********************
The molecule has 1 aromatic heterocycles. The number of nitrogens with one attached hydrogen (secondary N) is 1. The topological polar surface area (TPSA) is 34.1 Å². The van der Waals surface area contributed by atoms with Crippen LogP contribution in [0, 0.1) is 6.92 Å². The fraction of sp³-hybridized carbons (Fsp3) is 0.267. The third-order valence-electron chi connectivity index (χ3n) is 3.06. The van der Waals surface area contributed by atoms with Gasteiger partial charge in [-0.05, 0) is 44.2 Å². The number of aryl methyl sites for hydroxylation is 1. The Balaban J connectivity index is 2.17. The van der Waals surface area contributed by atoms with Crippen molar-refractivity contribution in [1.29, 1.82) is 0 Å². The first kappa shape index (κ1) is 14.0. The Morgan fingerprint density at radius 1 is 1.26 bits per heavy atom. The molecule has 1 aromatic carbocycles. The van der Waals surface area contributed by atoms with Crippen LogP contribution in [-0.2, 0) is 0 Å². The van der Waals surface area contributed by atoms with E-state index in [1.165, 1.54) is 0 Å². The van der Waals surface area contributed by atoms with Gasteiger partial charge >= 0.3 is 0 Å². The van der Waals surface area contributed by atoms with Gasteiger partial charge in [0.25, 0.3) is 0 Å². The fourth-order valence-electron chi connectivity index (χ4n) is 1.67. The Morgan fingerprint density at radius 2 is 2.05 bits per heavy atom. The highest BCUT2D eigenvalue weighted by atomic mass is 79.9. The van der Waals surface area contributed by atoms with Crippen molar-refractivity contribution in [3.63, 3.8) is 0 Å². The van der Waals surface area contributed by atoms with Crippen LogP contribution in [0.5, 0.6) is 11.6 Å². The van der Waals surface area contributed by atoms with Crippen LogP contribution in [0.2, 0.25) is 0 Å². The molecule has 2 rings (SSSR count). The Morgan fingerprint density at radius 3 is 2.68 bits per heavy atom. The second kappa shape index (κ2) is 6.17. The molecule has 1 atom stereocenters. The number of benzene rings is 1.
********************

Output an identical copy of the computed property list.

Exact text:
The molecule has 1 aromatic heterocycles. The number of nitrogens with one attached hydrogen (secondary N) is 1. The topological polar surface area (TPSA) is 34.1 Å². The van der Waals surface area contributed by atoms with Crippen LogP contribution in [0, 0.1) is 6.92 Å². The fraction of sp³-hybridized carbons (Fsp3) is 0.267. The third-order valence-electron chi connectivity index (χ3n) is 3.06. The van der Waals surface area contributed by atoms with Gasteiger partial charge in [-0.05, 0) is 44.2 Å². The number of aryl methyl sites for hydroxylation is 1. The Balaban J connectivity index is 2.17. The van der Waals surface area contributed by atoms with Crippen molar-refractivity contribution in [1.29, 1.82) is 0 Å². The first kappa shape index (κ1) is 14.0. The Morgan fingerprint density at radius 1 is 1.26 bits per heavy atom. The molecule has 1 aromatic carbocycles. The van der Waals surface area contributed by atoms with Crippen LogP contribution in [-0.2, 0) is 0 Å². The van der Waals surface area contributed by atoms with E-state index in [1.165, 1.54) is 0 Å². The van der Waals surface area contributed by atoms with Gasteiger partial charge >= 0.3 is 0 Å². The van der Waals surface area contributed by atoms with Gasteiger partial charge in [0.25, 0.3) is 0 Å². The fourth-order valence-electron chi connectivity index (χ4n) is 1.67. The Morgan fingerprint density at radius 2 is 2.05 bits per heavy atom. The highest BCUT2D eigenvalue weighted by atomic mass is 79.9. The van der Waals surface area contributed by atoms with Crippen molar-refractivity contribution in [3.63, 3.8) is 0 Å². The van der Waals surface area contributed by atoms with Crippen LogP contribution in [0.5, 0.6) is 11.6 Å². The van der Waals surface area contributed by atoms with Crippen LogP contribution in [0.2, 0.25) is 0 Å². The molecule has 2 rings (SSSR count). The Morgan fingerprint density at radius 3 is 2.68 bits per heavy atom. The second kappa shape index (κ2) is 6.17. The molecule has 1 atom stereocenters. The number of benzene rings is 1.